The standard floor area for a tent (square footage) is a good starting point for estimating the “livable area” but it’s far from telling the whole story. For example, two tents with the same floor area can have dramatically different amounts of livable area. Increasing the height of the tent and adding top spreader bar(s) and/or pre-bent poles can make tent walls more vertical. Combined, these design changes significantly increase livable area making it far more pleasant to spend time in the tent. For example the Big Agnes Copper Spur has a significantly more livable area than the Kelty Salida.

Number of Doors

For a two-person tent, two doors are ideal for many pairs of hiking partners. Having two doors eliminates crawling all over one another for midnight bathroom breaks, and gives each person their own side. However, two doors mean two zippers, which adds to the weight of the tent. This can be a matter of convenience and comfort over weight. Many people cutting weight are happy with one door, either on the side or the front of the tent because it’s less extra material, and also less chance of construction failure with seams and zippers. As noted two doors give you are better ventilation options.

Storage: Vestibules and Interior Pockets

Having a larger vestibule doesn’t just mean more space: it means you can save the inside of your tent from getting drenched with wet gear on rainy outings. The more space you have in a vestibule, the more you can leave your soaked gear outside of the while still having it be protected. Look for a vestibule at least 7 ft2, and for two-person tents, two vestibules are really nice. While interior pockets aren’t critical, they are really nice for organizing small items such as headlamps, ear plugs, small electronics, and other items that can get lost in piles of gear at night. A pocket or two at the head of the tent for quick access is great, and an overhead pocket can make a nice place to have a headlamp turned on to illuminate the entire shelter before you go to sleep.

Durability (Denier)

Regardless of price and quality, if the denier of your tent walls and tent floor go down, the durability goes down too, and the tent is more prone to ripping or punctures. Tent floors are the most prone to damage. The “Budget-Friendly Small 2 Person Tents” in this guide all have 68D or better floors and should be fine without a footprint on decent ground. And some come with a footprint, altho you’ll likely leave it at home if you are backpacking overnight vs. camping.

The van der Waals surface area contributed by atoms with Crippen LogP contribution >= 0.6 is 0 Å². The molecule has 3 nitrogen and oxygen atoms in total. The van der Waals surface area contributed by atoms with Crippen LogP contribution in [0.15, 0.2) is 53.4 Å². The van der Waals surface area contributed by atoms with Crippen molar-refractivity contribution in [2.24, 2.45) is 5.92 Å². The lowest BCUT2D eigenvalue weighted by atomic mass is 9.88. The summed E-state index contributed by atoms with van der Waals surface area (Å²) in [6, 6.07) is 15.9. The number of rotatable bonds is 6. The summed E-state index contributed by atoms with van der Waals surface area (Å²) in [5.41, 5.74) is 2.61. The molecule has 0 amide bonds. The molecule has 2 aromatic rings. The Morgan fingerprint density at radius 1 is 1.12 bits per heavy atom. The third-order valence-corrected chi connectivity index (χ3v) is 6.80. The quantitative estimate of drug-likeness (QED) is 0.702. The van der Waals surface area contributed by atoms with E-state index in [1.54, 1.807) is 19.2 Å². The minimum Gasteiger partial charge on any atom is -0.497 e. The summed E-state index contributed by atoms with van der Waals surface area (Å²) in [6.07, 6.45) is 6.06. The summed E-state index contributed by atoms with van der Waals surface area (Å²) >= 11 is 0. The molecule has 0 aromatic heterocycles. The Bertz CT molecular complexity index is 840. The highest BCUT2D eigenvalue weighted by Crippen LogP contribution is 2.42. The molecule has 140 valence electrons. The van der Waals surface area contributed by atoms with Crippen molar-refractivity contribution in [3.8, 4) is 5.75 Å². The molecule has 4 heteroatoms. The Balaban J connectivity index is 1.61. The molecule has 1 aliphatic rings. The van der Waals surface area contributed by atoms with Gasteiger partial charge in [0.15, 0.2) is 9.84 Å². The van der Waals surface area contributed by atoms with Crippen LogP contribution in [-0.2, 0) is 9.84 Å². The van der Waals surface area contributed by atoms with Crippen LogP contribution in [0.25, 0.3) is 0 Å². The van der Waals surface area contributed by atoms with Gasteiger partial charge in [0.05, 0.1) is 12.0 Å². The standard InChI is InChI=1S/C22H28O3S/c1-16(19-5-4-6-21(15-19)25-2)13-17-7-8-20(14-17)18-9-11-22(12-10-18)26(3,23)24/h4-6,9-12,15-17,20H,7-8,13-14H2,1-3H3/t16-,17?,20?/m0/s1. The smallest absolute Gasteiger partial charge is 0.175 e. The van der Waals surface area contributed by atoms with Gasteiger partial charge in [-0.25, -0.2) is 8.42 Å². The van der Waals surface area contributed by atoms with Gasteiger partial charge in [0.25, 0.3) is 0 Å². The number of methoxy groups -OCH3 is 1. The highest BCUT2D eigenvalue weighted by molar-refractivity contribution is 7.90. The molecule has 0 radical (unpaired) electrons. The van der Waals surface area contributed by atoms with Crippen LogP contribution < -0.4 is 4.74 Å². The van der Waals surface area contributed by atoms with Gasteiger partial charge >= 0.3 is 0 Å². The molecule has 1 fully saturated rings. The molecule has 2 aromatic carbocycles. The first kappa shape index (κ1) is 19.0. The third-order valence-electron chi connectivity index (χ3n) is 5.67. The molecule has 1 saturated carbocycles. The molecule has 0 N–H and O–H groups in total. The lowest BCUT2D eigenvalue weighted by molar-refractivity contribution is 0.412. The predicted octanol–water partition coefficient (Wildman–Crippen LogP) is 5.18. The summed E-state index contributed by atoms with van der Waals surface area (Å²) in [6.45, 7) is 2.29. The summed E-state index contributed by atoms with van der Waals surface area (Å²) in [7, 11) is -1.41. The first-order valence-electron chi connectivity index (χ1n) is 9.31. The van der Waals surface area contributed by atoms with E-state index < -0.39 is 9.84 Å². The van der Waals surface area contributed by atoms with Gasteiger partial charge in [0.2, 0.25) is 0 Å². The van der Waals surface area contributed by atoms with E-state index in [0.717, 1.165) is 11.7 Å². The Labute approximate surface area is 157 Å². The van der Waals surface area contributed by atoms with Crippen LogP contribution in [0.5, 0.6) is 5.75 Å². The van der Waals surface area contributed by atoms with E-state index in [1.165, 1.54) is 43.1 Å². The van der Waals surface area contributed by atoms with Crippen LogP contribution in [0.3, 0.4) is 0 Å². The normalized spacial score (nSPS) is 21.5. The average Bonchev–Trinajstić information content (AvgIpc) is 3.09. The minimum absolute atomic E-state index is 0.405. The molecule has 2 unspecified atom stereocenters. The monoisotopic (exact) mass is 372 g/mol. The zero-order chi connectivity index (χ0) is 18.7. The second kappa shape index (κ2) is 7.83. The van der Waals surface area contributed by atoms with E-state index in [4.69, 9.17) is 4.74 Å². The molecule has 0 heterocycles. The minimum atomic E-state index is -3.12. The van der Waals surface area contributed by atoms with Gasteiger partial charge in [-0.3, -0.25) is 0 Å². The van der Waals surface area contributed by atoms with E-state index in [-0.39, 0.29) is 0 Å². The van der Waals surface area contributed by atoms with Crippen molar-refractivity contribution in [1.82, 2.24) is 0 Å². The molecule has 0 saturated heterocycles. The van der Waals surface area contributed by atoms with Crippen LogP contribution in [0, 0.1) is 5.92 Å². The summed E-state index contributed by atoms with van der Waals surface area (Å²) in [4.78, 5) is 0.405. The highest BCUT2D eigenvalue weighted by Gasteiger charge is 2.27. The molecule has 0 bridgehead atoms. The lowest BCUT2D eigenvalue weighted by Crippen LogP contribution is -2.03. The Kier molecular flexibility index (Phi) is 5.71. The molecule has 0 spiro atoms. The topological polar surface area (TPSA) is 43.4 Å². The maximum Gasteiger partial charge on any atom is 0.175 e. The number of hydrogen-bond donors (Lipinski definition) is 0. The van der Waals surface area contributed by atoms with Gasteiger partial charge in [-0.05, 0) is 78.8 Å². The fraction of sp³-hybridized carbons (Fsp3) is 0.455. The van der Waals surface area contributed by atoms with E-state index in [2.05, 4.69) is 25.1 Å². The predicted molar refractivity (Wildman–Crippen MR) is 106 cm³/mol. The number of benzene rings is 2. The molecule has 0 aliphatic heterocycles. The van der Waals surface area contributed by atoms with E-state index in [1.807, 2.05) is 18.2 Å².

For tents with floor material under 30D (most of the tents in our “Ultralight 2 Person Tents for Backpacking” section)  be very aware of where you set it up, and avoid roots and sharp rocks. We recommend a footprint or Polycro sheet to help protect the tent floor.

“Denier” is the term used to describe the thickness of the tent fibers. One strand = 1 denier. So a 20-denier (or 20D) fabric has 2/3 the density of a 30D fabric. Many tents will have a higher-denier fabric on the floor of the tent vs. the wall. Durability in material matters too. For instance, Big Agnes new 15x20D fabric is surprisingly strong.

Weather Protection

There are a few things to consider with weather protection in a tent: precipitation from above, and soaking through from below. Some tents don’t come fully seam sealed, and you’ll have to apply waterproofing and seam sealing yourself. For other brands, this is an add-on option. Be sure you know your tent is fully weather-proofed before you take it out for the first time. You can also get “wet from the inside” due to condensation see more on this in Ventilation below.


Condensation management and ventilation is important to take into consideration when choosing a tent. Some models and styles vent better than others, but it also has to do with how you set your tent up and your site location. For most tents in this guide with exception of the REI Flash Air 2 are double walled and will do well with condensation.

The potential for excessive condensation is a downside to single-wall tents, but it’s starting to be addressed in different models. Tents like the REI Flash Air 2 with two mesh side walls, and doors on each side will vent better than single wall models with limited openings and solid rear walls. Tent models with doors on both sides allow for cross ventilation options, which is key to avoiding condensation. Opening a door or vents will help prevent condensation buildup, and choosing a high, dry site. Venting your tent helps prevent condensation buildup because the flow of air helps move water vapor outside of the tent. The warm air inside is continually pushed out, replaced by cooler air, and helps keep the temperature equal (or as equal as possible) inside and outside the tent.

What Does Freestanding Mean?